common sports injuries

A Broken Nose: One of the Most Common Sports Injuries

x-ray of patient with a broken nose


Participating in sports can be rewarding and exhilarating, but it is not without risks. Because of flying elbows and sticks in many sports, sports injuries are all too common. Nasal fractures are the most commonly injured facial bones. A broken nose is especially likely among participants in baseball, basketball, soccer, and boxing. Without attentive care, a nasal fracture can result in permanent disfigurement of the nose and even breathing issues. Fortunately, Dr. Pearlman can perform either what is called a closed reduction soon after trauma or, if delayed, a rhinoplasty to improve a nose that was damaged by a sports injury.


A sports injury to the nose can occur when an athlete is hit in the face by an opponent, ball, stick, or another piece of sporting equipment. The first thing to do is check whether a serious head injury took place. While monitoring the condition of the nose, it should be determined whether a concussion, neck injury, or brain injury may have occurred. If so, emergency medical services should be contacted immediately. If emergency medical services are not needed, initial steps should include stopping the bleeding with pressure on the nostrils and applying ice to minimize swelling in the nose and eye area.
The athlete should visually inspect his or her nose to determine if there is any sign of misalignment that was not previously there, such as a crooked bridge, flattened bridge, or asymmetry. Increased difficulty breathing through the nose can also indicate a fracture, which may obstruct the nasal airways. A fractured nose will likely begin to swell and bruise, and the athlete should go to a local hospital or walk-in clinic for an evaluation and X-rays. If the swelling is not yet severe, a facial plastic surgeon or ENT specialist may reset the fracture immediately after the injury. It is very important that someone evaluates the inside of your nose to make sure you don’t have a collection of blood inside, called a hematoma. Hematoma is the only true urgent reason to see a specialist right away.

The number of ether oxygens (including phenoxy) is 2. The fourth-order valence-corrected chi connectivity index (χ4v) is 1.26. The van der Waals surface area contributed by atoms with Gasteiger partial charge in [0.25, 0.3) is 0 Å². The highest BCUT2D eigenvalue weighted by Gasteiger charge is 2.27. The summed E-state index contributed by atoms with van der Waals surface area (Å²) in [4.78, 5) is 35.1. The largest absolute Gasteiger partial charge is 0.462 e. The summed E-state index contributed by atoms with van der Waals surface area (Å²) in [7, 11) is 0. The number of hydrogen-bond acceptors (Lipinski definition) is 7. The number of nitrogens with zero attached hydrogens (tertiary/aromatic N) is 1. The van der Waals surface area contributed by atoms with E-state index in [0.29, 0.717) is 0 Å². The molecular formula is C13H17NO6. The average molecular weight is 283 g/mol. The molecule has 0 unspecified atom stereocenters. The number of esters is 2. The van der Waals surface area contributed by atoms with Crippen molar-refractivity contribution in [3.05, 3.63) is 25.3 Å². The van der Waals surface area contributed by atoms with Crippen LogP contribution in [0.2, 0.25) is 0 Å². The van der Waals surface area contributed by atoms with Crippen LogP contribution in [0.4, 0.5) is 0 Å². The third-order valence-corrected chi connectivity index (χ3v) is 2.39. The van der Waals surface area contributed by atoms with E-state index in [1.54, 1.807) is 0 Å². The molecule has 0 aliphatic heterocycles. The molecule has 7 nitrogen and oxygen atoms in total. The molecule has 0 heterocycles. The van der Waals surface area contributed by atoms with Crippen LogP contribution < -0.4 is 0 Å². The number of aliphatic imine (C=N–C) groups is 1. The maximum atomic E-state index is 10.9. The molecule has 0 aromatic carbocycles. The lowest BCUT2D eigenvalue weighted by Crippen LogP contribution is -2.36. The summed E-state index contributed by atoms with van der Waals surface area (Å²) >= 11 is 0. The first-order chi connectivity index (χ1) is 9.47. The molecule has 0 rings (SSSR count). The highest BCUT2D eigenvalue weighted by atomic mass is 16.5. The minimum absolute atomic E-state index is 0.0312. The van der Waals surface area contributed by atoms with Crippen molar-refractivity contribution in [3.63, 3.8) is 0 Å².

If a broken nose is not reset immediately after the injury, swelling will ensue. Unfortunately, this is the likely situation. Sometimes, it is prudent to wait several days for the swelling to reduce to actually be able to tell how crooked the nose really is. However, if you wait more than two weeks, the bones start to set and can no longer be manipulated with a simple closed reduction. So, the sweet spot is between a few days and a week and a half.
A fractured nose that is very badly displaced, was never reset, or heals poorly despite being reset can be corrected with rhinoplasty. Rhinoplasty can reshape the nose to reverse the effects of the break on the outward appearance and nasal breathing. Under the hands of a skilled rhinoplasty surgeon, the athlete can expect natural-looking results that mask the evidence of there ever having been a sports injury to the nose. If there is a concurrent deviated septum from the trauma, cartilage heals differently than bones. We recommend waiting at least six to eight weeks for the cartilage to fully heal before performing septoplasty after trauma. If desired, athletes can make the most of the experience by asking the surgeon to correct other nasal defects, such as a bulbous tip, large nostrils, or a bump along the bridge. After rhinoplasty, instead of being permanently crooked or deformed by the injury, the nose will be able to heal properly and retain a natural, aesthetically pleasing appearance.


Because the nose will be especially sensitive and vulnerable after being broken and undergoing surgery, it is usually best to take six to eight weeks off from contact sports and three weeks off from strenuous physical activity. Athletes should be careful not to return to sports too early, or they risk damaging their nose further and compromising their surgical results. If an early return to physical activity is requisite, most physicians will require a face guard or protective splint for at least six weeks to protect the nose as it heals. As athletes comply with this directive, they can expect full healing of a broken nose and look forward to having an entirely natural nasal appearance after a sports injury.
Dr. Pearlman is a recognized expert in rhinoplasty, revision rhinoplasty, and septoplasty. For nasal surgery and correction of a broken nose, you should trust your face to a facial plastic surgeon.